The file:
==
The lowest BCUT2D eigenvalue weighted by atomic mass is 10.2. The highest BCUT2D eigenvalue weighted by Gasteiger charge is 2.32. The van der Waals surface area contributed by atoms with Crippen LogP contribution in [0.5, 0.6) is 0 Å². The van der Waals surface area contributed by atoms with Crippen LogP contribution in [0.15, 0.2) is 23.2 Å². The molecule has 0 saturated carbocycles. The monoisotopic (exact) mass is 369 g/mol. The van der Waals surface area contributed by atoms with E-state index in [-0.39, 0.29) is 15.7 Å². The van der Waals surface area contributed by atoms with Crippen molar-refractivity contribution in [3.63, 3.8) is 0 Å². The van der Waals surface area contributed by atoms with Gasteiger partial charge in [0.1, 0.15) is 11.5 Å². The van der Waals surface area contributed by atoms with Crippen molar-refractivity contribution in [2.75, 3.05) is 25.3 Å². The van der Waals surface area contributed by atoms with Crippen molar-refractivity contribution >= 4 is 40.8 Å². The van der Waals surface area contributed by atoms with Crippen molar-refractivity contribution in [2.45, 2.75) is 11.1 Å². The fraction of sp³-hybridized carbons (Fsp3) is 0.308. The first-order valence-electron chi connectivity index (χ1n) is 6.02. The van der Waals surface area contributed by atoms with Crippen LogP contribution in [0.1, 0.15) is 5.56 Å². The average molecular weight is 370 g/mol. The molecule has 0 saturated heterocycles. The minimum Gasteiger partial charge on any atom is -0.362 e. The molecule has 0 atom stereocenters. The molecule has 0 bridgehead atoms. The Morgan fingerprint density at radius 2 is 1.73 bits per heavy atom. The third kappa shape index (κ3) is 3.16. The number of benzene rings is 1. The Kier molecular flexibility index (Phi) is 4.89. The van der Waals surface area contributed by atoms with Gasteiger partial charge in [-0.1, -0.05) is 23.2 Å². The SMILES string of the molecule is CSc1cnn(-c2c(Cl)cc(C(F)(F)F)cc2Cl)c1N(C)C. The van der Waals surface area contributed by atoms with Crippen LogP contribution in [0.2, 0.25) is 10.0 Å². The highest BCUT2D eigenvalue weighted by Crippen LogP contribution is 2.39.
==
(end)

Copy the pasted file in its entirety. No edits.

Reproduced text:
The lowest BCUT2D eigenvalue weighted by atomic mass is 10.2. The highest BCUT2D eigenvalue weighted by Gasteiger charge is 2.32. The van der Waals surface area contributed by atoms with Crippen LogP contribution in [0.5, 0.6) is 0 Å². The van der Waals surface area contributed by atoms with Crippen LogP contribution in [0.15, 0.2) is 23.2 Å². The molecule has 0 saturated carbocycles. The monoisotopic (exact) mass is 369 g/mol. The van der Waals surface area contributed by atoms with E-state index in [-0.39, 0.29) is 15.7 Å². The van der Waals surface area contributed by atoms with Crippen molar-refractivity contribution in [3.63, 3.8) is 0 Å². The van der Waals surface area contributed by atoms with Gasteiger partial charge in [0.1, 0.15) is 11.5 Å². The van der Waals surface area contributed by atoms with Crippen molar-refractivity contribution in [2.75, 3.05) is 25.3 Å². The van der Waals surface area contributed by atoms with Crippen molar-refractivity contribution >= 4 is 40.8 Å². The van der Waals surface area contributed by atoms with Crippen molar-refractivity contribution in [2.45, 2.75) is 11.1 Å². The fraction of sp³-hybridized carbons (Fsp3) is 0.308. The first-order valence-electron chi connectivity index (χ1n) is 6.02. The van der Waals surface area contributed by atoms with Crippen LogP contribution in [0.1, 0.15) is 5.56 Å². The average molecular weight is 370 g/mol. The molecule has 0 saturated heterocycles. The minimum Gasteiger partial charge on any atom is -0.362 e. The molecule has 0 atom stereocenters. The molecule has 0 bridgehead atoms. The Morgan fingerprint density at radius 2 is 1.73 bits per heavy atom. The third kappa shape index (κ3) is 3.16. The number of benzene rings is 1. The Kier molecular flexibility index (Phi) is 4.89. The van der Waals surface area contributed by atoms with Gasteiger partial charge in [-0.1, -0.05) is 23.2 Å². The SMILES string of the molecule is CSc1cnn(-c2c(Cl)cc(C(F)(F)F)cc2Cl)c1N(C)C. The van der Waals surface area contributed by atoms with Crippen LogP contribution in [0.2, 0.25) is 10.0 Å². The highest BCUT2D eigenvalue weighted by Crippen LogP contribution is 2.39.